Jason Horton: Editing and Illustrating.

Media

Main/Top Image: Original photograph by James Kim, modified by Gearank.com, and both the original and modified versions are available for anyone to copy and modify under the terms of the Creative Commons CC BY-SA 2.0 license.

The individual product images were sourced from websites, promotional materials or supporting documentation provided by their respective manufacturers, except for the C1N Roller and Screw and C1N on 4 Guitars which were photographed by the author.

The video has been embedded in accordance with YouTube's Terms of Service.

Comments

Your article looks good but

Your article looks good but it doesn't show specific capo's (or their sizes) for ukuleles. They are all guitar capos that can be used on ukuleles. The main problem is that guitar capos are nearly always too big for ukuleles therefore don't sit or fit right. I have 2 questions - 1) Are there any specific ukulele capos? and 1) Will the Wingo JX-09 fit a small ukulele / what size is it?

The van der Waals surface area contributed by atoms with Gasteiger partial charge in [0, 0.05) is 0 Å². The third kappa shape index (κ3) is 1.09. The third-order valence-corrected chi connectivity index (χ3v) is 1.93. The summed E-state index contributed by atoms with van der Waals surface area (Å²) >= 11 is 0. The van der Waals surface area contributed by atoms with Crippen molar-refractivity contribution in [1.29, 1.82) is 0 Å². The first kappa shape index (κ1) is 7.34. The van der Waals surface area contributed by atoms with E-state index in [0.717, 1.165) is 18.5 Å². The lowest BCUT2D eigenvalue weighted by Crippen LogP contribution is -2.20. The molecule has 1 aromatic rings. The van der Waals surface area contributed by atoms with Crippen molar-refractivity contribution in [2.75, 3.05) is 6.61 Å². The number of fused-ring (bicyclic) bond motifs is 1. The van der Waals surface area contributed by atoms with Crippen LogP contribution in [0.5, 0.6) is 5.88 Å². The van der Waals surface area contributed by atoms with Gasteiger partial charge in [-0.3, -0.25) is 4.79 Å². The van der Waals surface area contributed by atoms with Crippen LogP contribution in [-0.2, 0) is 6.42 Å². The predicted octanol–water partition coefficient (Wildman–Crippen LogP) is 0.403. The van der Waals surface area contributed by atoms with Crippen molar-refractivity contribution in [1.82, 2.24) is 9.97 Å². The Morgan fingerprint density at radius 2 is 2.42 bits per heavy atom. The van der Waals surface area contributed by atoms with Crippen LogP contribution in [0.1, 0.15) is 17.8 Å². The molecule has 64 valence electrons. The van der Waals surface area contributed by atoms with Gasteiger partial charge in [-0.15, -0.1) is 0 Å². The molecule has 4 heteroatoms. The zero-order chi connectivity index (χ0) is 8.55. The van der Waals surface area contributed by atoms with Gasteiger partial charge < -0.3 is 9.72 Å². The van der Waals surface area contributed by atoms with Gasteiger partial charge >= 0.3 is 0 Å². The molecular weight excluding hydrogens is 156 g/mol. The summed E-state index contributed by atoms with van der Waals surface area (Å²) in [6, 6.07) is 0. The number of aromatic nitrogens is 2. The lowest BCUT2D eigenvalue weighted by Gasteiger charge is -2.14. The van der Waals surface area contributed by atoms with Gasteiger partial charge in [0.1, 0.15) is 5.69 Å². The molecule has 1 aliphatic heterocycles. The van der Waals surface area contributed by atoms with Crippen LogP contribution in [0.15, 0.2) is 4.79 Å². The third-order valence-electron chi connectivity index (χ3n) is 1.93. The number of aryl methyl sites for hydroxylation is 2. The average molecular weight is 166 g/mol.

I've found a cheap PLASTIC

I've found a cheap PLASTIC guitar capo best for my uke as it weighs so little. Metal capos make your guitar a little neck heavy and your Uke very neck heavy! A plastic spring capo is great.

For ukulele players, this is

For ukulele players, this is just a clickbait waste of time. You should be embarrassed that you can’t be bothered to look at ukulele capos, but you can add ukulele words to the page to try and confuse people into reading this unhelpful review page. I won’t be back here again.

There are many capos that are

There are many capos that are designed to be used with both guitars and ukuleles and we have recommended the WinGo JX-09 above which most definitely can be used with ukes.

Hey, you guys missed the best

Hey, you guys missed the best capo made: the Phil Elliott Elite. Nothing comes close to its compactness, workmanship and ability to hug the fret.

We didn't miss Elliott Capos,

We didn't miss Elliott Capos, they didn't meet our availability criteria as listed in the Methodology section above.

For the most part, we don't include boutique brands in our guides, however we'll take your suggestion on-board and we may expand the eligibility criteria when we next revise this category.

I got the G7th, but the

I got the G7th, but the Newport model a few months back and it works great - can't speak to the Performance 2. Using on a Yamaha acoustic.